How can I check whether a request being received is sent from the same server??

Say, I've my domain at www.domain.com. Now I've php processing files which will process forms hosted through this domain. This processes will be executed only if the requests are sent from within the domain ie. www.domain.com and any other requests sent from other domains will be discarded.

  • do you mean checking url of the domain which is requesting the php file – KoolKabin Mar 23 '11 at 19:05
  • I'll post as comment because I'm unsure, but couldn't you just get the Requester's IP and see if it matches your server's IP? I do something similar in one of my asp.net apps – Nick Rolando Mar 23 '11 at 19:11
up vote 51 down vote accepted

Basically : you cannot.
With the HTTP protocol, each request is independent from the others.


A first idea would be to check the Referer HTTP header, but note that :

  • It can be faked (it's sent by the browser)
  • It is not always present.

So : not a reliable solution.


A possible, and far better than the Referer idea, solution could be to use a nonce :

  • When displaying the form, put a hidden input field in it, containing a random value
  • At the same time, store that random value into the session that correspond to the user.
  • When the form is submitted, check that the hidden field has the same value as the one that's stored in session.

If those two values are not the same, refuse to use the submitted data.

Note : this idea is often used to help fight against CSRF -- and integrated in the "Form" component of some Frameworks (Zend Framework, for instance).

  • 3
    This is a complete and accurate answer for this question. – tplaner Mar 23 '11 at 19:07
  • But this is a problem when you open the same webpage in different tabs. Because the random value is generated again in each tab, the user has to stick with his current tab. – Jordy Jun 9 '16 at 22:29
  • How can this achieved while making APIs? – VishalParkash Jan 4 '17 at 4:57
  • @Jordy i am thinking to store tokens like this session array $_SESSION['usertokens'][] = rand(); Then when user will submit form we can check it using inarray() php function with $_SESSION['usertokens']. Is it a bettter logic? – prashant Aug 30 '17 at 5:39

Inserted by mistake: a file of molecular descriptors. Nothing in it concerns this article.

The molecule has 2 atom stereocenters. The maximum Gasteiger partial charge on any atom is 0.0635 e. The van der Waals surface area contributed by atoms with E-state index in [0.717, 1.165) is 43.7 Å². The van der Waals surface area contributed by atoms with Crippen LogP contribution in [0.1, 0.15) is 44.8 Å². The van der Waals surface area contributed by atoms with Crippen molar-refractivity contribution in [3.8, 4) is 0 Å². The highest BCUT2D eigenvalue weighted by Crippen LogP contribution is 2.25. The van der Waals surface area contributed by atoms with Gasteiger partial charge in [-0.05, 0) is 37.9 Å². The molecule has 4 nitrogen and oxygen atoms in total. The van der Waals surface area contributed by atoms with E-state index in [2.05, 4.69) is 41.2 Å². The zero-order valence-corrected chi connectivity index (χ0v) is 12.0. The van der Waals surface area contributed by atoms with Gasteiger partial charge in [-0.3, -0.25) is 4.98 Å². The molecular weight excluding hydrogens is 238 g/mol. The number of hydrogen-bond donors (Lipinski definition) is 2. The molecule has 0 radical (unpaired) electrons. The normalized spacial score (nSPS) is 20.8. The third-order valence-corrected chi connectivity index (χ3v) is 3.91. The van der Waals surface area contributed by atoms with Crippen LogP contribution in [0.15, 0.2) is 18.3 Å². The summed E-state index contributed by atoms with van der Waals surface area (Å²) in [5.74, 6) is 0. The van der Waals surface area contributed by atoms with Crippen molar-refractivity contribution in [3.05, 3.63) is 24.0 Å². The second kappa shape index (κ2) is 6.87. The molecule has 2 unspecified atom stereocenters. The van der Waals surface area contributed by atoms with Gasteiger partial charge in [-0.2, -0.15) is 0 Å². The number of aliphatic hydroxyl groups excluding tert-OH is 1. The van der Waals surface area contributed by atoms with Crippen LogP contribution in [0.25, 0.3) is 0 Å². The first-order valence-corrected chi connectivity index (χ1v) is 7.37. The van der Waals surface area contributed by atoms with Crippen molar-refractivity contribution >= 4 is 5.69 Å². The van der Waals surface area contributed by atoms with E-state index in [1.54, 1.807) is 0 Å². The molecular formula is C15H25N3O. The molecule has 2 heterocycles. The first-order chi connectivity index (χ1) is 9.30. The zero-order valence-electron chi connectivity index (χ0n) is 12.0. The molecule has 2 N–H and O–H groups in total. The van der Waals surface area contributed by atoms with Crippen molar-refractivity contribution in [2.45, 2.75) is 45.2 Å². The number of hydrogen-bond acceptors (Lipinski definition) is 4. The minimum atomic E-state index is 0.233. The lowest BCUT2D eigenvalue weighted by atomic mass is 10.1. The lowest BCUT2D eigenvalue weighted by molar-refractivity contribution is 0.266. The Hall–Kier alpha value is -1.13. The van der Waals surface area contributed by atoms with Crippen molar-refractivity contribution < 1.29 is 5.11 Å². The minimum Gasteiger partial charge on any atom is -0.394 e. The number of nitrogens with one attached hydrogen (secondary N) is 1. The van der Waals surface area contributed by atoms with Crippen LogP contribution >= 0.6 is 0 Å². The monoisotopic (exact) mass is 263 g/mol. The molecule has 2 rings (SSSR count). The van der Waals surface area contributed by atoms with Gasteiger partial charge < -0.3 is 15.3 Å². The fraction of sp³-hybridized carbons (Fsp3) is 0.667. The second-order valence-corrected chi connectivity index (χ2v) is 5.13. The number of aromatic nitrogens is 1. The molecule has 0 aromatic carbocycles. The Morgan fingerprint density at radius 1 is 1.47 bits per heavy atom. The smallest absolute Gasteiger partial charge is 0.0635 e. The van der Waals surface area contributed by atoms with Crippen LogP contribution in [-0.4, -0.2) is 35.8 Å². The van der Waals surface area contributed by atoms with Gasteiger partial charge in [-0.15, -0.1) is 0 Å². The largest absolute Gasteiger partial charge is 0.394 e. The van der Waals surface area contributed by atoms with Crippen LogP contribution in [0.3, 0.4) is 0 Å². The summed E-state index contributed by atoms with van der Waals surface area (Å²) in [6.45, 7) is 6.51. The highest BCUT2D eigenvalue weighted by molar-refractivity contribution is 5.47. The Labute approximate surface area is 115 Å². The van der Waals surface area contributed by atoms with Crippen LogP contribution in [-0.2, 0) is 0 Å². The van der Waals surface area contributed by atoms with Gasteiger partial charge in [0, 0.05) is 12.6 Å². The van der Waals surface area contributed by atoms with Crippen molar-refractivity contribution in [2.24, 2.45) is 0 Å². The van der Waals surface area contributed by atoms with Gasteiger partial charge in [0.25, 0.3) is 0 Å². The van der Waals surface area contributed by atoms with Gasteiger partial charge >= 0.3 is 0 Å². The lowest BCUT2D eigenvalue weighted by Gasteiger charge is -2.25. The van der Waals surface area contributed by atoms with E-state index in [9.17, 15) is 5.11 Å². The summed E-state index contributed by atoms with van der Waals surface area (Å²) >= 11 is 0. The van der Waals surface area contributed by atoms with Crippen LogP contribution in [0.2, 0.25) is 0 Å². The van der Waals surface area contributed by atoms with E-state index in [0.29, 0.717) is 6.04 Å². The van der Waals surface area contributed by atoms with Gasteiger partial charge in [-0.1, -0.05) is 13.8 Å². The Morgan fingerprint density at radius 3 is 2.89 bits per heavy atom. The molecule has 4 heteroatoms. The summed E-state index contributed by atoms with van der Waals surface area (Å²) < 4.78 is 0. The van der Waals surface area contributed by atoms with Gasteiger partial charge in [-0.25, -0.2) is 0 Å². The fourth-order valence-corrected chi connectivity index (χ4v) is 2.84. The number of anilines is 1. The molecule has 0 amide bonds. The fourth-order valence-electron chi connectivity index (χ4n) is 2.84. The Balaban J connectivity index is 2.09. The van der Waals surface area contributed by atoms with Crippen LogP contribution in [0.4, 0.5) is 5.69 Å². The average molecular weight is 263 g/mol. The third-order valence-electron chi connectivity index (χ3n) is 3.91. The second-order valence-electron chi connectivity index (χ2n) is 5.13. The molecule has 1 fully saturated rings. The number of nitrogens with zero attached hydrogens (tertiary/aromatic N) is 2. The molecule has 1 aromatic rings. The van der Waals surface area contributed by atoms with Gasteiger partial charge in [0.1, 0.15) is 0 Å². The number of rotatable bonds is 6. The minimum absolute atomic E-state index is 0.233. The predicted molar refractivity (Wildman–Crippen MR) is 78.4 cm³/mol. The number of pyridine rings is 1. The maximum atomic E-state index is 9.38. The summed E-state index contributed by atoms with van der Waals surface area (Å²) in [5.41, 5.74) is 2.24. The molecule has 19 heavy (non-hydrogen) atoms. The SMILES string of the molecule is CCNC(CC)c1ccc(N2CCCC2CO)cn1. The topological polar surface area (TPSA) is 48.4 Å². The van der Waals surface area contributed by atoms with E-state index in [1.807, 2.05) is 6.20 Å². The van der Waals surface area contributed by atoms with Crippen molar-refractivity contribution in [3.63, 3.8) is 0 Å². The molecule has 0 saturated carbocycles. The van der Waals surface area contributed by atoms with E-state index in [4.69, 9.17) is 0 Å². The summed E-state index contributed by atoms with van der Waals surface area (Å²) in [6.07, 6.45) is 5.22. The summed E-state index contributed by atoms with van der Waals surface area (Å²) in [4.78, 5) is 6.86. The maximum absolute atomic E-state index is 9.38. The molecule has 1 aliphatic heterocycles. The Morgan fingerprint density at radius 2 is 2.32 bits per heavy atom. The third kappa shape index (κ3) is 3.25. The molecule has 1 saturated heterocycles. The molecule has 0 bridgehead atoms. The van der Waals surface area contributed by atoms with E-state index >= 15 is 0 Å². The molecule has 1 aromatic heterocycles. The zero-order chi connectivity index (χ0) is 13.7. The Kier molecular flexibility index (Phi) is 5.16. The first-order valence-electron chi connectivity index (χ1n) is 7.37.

• @VishalParkash you can use http_authorization header variable by sending a unique key while submitting values through apis. – prashant Aug 30 '17 at 5:40

this will check if there is a referer, then it will compare it with current domain, if different then it is from outside referer

if ((isset($_SERVER['HTTP_REFERER']) && !empty($_SERVER['HTTP_REFERER']))) {
if (strtolower(parse_url($_SERVER['HTTP_REFERER'], PHP_URL_HOST)) != strtolower($_SERVER['HTTP_HOST'])) {
// referer not from the same domain
}
}

I know this is an old thread, but some one else can probably find it relevant.

The answer is: Yes you can. But it depends if your Apache/nginx server is set to populate the $_SERVER variable with the required information. Most the server are, so probably you can use this approach.

What you need to do is to extract the HTTP_REFERER from the $_SERVER variable and compare with your domain.

<?php
function requestedByTheSameDomain() {
    $myDomain       = $_SERVER['SCRIPT_URI'];
    $requestsSource = $_SERVER['HTTP_REFERER'];

    return parse_url($myDomain, PHP_URL_HOST) === parse_url($requestsSource, PHP_URL_HOST);
}

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